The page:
To the editor,
“If it’s not broke, don’t fix it.” When it comes to the proposed “Sheriff’s Amendment” on this November election ballot, the Kansas Constitution is not broken. The explanation is intentionally confusing, giving the impression that somehow we must protect our right to elect our county sheriff, when in fact Kansas law already does. This amendment is basically a “Job Security Law for Sheriffs,” making it more difficult and expensive to recall them when needed. Since a sheriff is elected locally, and works locally, he/she should be accountable to the local community. While a sheriff should be allowed to express concern about how policies affect the job, the office of sheriff should be non-partisan. In my opinion, it is not appropriate for a sheriff to be endorsing or campaigning for or against other candidates running for other offices.
Local counties should have the freedom to create whatever law enforcement arrangement meets their needs best, like Riley County has done. I have not seen or heard of any serious problem that needs to be fixed by this amendment, so I am voting, “NO”. The Kansas Constitution is better without it.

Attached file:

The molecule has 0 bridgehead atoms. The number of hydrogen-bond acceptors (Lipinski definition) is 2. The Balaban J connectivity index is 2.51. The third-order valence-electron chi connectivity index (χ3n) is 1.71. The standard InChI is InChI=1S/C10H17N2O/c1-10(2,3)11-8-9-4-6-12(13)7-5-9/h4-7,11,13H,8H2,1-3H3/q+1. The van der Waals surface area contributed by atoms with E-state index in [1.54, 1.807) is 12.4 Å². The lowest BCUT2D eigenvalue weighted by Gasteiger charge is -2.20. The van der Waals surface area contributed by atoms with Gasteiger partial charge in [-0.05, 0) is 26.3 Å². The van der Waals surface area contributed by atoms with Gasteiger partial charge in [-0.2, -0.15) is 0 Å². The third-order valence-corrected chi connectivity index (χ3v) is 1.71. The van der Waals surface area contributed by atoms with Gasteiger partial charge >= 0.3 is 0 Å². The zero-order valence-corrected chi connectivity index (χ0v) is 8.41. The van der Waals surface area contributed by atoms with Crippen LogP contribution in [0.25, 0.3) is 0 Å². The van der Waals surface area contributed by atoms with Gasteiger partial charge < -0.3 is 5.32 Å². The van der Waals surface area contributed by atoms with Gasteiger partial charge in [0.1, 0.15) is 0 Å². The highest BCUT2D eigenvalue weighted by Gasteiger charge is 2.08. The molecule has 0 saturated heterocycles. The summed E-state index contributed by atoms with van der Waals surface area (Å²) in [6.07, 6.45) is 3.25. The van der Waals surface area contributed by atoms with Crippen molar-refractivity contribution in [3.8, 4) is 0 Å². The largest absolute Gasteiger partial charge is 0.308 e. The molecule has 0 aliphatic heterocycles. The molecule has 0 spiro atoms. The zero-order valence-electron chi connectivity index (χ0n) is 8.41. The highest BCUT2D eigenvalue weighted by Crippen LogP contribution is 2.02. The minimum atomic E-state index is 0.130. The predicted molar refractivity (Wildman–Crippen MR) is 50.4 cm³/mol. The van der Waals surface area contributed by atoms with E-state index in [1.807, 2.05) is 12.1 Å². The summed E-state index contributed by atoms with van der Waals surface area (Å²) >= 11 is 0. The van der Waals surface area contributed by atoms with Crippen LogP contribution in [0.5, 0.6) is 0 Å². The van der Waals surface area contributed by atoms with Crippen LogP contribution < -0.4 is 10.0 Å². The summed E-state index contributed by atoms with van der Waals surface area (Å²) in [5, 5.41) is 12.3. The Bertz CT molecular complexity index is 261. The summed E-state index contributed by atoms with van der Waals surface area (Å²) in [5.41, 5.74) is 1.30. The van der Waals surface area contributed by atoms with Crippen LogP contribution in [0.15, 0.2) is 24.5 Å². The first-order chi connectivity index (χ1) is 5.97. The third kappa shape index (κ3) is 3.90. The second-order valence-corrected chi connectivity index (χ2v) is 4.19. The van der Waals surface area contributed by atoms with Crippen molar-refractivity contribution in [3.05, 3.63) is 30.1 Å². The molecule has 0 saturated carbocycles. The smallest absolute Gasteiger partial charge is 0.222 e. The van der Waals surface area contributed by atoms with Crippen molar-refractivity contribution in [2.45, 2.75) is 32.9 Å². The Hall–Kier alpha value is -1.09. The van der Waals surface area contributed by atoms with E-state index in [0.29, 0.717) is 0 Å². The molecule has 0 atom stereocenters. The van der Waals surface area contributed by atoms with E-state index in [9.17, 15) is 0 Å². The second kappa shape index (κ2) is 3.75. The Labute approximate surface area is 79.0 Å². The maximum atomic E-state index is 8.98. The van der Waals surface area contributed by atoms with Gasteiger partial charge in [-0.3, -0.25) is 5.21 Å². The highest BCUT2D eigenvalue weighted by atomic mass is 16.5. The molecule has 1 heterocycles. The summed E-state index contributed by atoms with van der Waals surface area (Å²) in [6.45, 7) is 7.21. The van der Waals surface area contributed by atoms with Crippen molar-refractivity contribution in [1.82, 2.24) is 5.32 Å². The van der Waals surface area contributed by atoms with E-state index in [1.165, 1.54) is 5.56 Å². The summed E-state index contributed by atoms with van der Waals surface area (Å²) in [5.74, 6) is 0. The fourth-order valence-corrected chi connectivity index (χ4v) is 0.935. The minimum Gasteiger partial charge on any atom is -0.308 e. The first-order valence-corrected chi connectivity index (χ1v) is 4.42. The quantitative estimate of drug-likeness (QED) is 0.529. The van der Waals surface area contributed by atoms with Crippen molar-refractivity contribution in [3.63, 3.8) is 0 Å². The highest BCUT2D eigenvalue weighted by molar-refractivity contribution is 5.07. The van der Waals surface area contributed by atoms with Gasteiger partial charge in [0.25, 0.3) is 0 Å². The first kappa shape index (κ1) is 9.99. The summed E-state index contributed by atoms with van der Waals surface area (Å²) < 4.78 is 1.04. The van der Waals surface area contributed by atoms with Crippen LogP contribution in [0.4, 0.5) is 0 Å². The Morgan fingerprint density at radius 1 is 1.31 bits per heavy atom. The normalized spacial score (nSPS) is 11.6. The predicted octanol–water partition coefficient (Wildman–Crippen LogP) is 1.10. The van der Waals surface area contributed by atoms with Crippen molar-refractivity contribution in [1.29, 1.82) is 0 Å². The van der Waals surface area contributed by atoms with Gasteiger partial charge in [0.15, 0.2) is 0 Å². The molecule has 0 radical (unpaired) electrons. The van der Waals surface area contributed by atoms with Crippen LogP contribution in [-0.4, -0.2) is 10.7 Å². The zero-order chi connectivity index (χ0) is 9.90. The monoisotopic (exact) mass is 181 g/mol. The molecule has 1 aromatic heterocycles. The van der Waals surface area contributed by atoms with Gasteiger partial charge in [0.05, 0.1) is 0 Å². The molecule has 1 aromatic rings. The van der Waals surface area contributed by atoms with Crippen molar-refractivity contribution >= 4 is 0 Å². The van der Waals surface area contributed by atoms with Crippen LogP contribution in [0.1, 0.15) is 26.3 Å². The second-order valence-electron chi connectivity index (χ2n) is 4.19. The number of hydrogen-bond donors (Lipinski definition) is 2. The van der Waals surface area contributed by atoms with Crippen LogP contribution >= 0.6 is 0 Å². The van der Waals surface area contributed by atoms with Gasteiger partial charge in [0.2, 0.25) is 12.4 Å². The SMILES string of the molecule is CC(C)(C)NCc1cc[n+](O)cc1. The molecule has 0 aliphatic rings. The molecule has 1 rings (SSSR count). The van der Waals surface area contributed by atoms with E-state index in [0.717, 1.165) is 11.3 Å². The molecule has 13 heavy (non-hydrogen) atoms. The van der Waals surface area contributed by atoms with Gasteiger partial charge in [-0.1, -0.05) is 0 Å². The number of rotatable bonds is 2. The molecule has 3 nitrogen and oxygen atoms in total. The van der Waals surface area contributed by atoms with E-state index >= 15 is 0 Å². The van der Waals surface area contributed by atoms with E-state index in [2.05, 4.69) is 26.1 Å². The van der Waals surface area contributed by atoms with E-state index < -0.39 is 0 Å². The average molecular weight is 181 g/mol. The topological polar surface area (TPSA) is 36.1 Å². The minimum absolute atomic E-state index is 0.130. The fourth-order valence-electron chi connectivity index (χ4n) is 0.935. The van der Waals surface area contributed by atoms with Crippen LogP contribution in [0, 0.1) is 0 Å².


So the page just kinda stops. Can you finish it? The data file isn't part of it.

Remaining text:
Likewise, the other amendment on the ballot is not really necessary, and will be harmful to democracy in Kansas if it is passed. We need to continue to have Separation of Powers in Kansas, but this amendment will give all power to the legislature. Proponents say we must eliminate regulations and streamline legislation. But who will actually benefit? Not us ordinary people who need regulatory protections, but big corporations and special interest groups who want to stifle or eliminate oversight or regulation. Again, the explanation is intentionally deceptive, implying that the legislature “would have no opportunity to revoke or suspend rules or regulations”, which simply is not true.
Our “elected” legislators already can pass laws to strike down any regulations that are not beneficial to their constituents. However, since many of our legislators run unopposed lately, they know that their jobs are basically locked in and they are reelected indefinitely. They don’t really need or want to listen to us locally. They are free to pay attention to outside groups with agendas that are not generated by us constituents, like this amendment. We must not willingly give more power to an already unbalanced majority legislature.
Our Kansas state government and Constitution will not be improved by this power-grabbing amendment. I am voting “NO”, because the Constitution does not need this “fix.”
Dee Anne Grummon